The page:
Let’s face it, some brands were just built for the spotlight. Whether they’re consistently putting out the hottest products or making waves in industry news, these brands always seem to have something exciting to talk about. And though the biggest names in your industry are able to command the spotlight by creating their own newsworthy stories, for the majority of us non-Fortune 500 businesses out there, sometimes we need a little help. That’s where newsjacking comes in.
What is newsjacking?
Breaking down the definition into its most simple terms, David Meerman Scott (the guru of newsjacking) had said, “the idea of newsjacking, is the art of injecting your ideas into a breaking news story.” In other words, newsjacking is the art of riding the success of trending news stories by relating them to your brand and promoting the content while the news is still hot. Make sense? Here’s an example:
This past weekend, Peyton Manning and the Denver Broncos faced off against the San Diego Chargers in the NFL Playoffs. As Denver’s quarterback, Manning was forced to make several audible calls at the line of scrimmage, for which he used the word “Omaha” to clue his teammates in on the new play call. By the time the game was over, Manning had barked out “Omaha” 44 times, and his teammates weren’t the only ones who noticed:
As you can see, even though Peyton Manning has no affiliation with either of these businesses, both were able to generate tons of buzz (and possibly revenue) thanks to their quick wit. Not only did each tweet earn thousands of RTs and favorites, but the tweets were featured in articles on numerous major websites and blogs across the country (e.g. ESPN.com).
How should B2Bs use it?
For B2Bs, newsjacking can be an excellent way to generate interest in a typically boring subject. However, in order for your newsjacking to be successful, there are several important pieces of advice to remember. Make sure you keep the following tips in mind before newsjacking your next story.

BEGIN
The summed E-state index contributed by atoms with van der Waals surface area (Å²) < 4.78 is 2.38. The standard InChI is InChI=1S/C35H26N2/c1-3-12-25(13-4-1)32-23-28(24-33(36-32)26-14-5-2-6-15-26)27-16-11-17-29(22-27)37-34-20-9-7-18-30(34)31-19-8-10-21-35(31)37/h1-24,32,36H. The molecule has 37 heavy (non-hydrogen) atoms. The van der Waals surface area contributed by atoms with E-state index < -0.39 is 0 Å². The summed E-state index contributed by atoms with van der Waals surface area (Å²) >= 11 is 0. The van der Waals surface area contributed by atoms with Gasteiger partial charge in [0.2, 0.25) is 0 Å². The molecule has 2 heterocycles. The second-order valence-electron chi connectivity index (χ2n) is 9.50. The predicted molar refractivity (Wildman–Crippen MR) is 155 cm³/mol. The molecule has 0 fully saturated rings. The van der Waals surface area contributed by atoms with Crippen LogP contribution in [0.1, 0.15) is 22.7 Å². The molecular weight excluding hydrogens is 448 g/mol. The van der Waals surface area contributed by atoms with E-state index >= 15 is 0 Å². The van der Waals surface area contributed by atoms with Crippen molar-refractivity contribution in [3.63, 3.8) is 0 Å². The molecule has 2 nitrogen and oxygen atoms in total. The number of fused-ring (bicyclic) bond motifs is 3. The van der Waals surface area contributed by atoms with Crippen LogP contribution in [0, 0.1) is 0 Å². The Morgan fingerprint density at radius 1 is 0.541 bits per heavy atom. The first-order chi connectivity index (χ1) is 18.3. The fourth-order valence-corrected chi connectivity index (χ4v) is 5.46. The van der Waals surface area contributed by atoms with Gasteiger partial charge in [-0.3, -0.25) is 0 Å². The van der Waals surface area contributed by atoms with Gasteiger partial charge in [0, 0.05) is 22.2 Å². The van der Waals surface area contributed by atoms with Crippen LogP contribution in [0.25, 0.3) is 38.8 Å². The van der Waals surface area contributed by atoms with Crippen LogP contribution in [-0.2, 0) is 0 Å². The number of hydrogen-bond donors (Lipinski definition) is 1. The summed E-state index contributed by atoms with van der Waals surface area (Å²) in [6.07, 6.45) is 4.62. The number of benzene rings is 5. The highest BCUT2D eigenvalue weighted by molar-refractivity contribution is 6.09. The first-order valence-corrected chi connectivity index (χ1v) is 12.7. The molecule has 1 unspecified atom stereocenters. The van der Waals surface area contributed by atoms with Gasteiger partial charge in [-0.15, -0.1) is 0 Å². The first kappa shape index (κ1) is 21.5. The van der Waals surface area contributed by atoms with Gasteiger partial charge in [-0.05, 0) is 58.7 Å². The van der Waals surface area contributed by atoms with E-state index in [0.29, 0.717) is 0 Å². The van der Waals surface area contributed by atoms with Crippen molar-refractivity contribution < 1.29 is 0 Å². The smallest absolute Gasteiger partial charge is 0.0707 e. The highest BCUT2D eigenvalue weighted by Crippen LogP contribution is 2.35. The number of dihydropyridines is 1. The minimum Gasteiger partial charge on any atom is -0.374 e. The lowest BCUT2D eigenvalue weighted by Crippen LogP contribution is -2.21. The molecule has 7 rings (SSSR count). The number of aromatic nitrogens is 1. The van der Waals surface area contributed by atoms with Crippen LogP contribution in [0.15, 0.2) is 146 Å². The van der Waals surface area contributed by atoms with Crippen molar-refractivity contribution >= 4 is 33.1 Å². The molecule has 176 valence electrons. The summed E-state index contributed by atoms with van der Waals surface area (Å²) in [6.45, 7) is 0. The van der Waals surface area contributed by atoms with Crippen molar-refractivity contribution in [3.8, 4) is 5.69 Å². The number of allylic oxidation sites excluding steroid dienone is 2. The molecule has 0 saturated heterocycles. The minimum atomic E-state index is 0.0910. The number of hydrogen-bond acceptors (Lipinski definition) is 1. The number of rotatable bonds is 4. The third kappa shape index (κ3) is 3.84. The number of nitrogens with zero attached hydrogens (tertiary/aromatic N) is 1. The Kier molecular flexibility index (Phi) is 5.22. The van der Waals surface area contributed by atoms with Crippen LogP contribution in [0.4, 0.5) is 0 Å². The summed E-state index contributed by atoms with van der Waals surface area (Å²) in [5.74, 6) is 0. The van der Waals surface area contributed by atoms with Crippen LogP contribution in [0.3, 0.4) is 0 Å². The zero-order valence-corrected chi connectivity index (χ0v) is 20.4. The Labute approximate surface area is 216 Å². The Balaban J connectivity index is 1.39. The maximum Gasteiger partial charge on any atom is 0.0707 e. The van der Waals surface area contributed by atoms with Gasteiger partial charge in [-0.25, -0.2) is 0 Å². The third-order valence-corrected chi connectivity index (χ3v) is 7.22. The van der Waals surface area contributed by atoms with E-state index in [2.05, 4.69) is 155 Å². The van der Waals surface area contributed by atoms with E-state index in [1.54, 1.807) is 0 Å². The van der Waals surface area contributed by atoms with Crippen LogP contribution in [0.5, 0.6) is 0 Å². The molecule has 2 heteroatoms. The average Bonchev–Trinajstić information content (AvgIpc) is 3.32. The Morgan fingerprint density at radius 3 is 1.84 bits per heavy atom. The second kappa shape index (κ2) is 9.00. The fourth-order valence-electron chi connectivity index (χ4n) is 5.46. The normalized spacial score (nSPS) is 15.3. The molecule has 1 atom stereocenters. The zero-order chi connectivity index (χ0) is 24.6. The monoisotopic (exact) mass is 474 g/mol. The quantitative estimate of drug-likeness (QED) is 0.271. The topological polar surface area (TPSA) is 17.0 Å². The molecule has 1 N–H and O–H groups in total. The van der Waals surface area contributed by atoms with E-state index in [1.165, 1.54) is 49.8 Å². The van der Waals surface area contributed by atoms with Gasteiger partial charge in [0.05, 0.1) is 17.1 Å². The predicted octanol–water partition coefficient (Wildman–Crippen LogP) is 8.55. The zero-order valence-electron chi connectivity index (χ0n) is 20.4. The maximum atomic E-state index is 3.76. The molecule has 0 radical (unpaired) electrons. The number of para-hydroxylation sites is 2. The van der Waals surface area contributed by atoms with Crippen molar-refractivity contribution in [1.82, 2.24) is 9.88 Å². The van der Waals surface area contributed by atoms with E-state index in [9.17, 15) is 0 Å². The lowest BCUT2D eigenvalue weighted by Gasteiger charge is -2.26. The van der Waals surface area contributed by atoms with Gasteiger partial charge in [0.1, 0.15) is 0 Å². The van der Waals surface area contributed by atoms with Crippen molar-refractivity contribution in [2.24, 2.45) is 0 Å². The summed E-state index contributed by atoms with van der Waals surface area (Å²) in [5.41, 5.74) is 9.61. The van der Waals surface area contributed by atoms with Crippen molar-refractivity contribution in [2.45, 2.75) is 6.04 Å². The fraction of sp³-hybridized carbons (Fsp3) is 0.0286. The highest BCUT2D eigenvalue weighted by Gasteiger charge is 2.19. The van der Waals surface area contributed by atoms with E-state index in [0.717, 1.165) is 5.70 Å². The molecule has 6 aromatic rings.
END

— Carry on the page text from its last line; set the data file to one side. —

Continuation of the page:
1.) Understand the Story’s Sensitivity
When it comes to newsjacking, there are essentially only two ways to fail: the story simply not taking off like you expected and the story receiving negative backlash. And while you might not be able to control how popular your story becomes after it’s published, you can always control the story you try to newsjack. Case and point: Epicurious’ set of tweets about the Boston Marathon bombings.
After news broke of the events unfolding in Boston, Epicurious tried to capitalize on the trending subject by sending a couple tweets from its Twitter profile. However, what should have been a moment for voicing their support and prayers for the victims, Epicurious used it to attract visitors to their website, stirring up a storm of controversy. And while the tweets were quickly deleted and an apology issued, the damage had already been done. Bottom line: when it comes to sensitive subjects – leave the newsjacking at home.
2.) Strike While the Iron is Hot
One of the most important keys to newsjacking success is sharing the story before it becomes old news. Think of it this way: when you newsjack a story, you take an existing story and add your brand’s own angle to it. However, after 2-3 days, most stories have already been covered from multiple angles, killing any desire for someone to hear it from yet another. As you can see on the graph below, the optimal time to newsjack a story happens right after the news breaks, but before journalists can find more information about it. This way, when journalists finally start searching for more information, yours is some they’ll hopefully find.
David Meerman Scott described a perfect example of this in a recent podcast. Without going into too many details, Eloqua (a marketing automation software company) heard the news that tech giant, Oracle, had just acquired one of its competitors. With Oracle releasing only a brief, 3-sentence statement on the acquisition, Eloqua pounced on the news and quickly wrote a more comprehensive blog post breaking down Oracle’s entry into the marketing automation software space. Once their blog hit the web, journalists searching for info on the purchase found Eloqua’s blog, and their CEO was quoted in several major business and tech news outlets. Talk about stealing their thunder!
3.) Be Prepared for Breaking News
Though being quick to strike is essential to a successful newsjacking, it’s also one of the hardest things to do. I mean, you can’t really predict when breaking news is going to happen. However, as any fine Boy Scout can tell you, you should always be prepared.
For starters, make sure you have a news monitoring system in place. No, this doesn’t mean sitting in front of CNN all day long – this means staying up to date on your Twitter feed and using social media management tools like HootSuite to monitor tweets containing relevant industry keywords. Once the news hits and you’re ready to break your own story, use these same social media profiles to blast out your new content. Better yet, make connections with journalists and other writers in your industry, and personally share the news with them. They can be very influential in helping you spread your story while it’s still hot.
So there you have it, folks. Act smart, act fast, and act with a plan, and your business will be snatching up headlines in no time!Image credit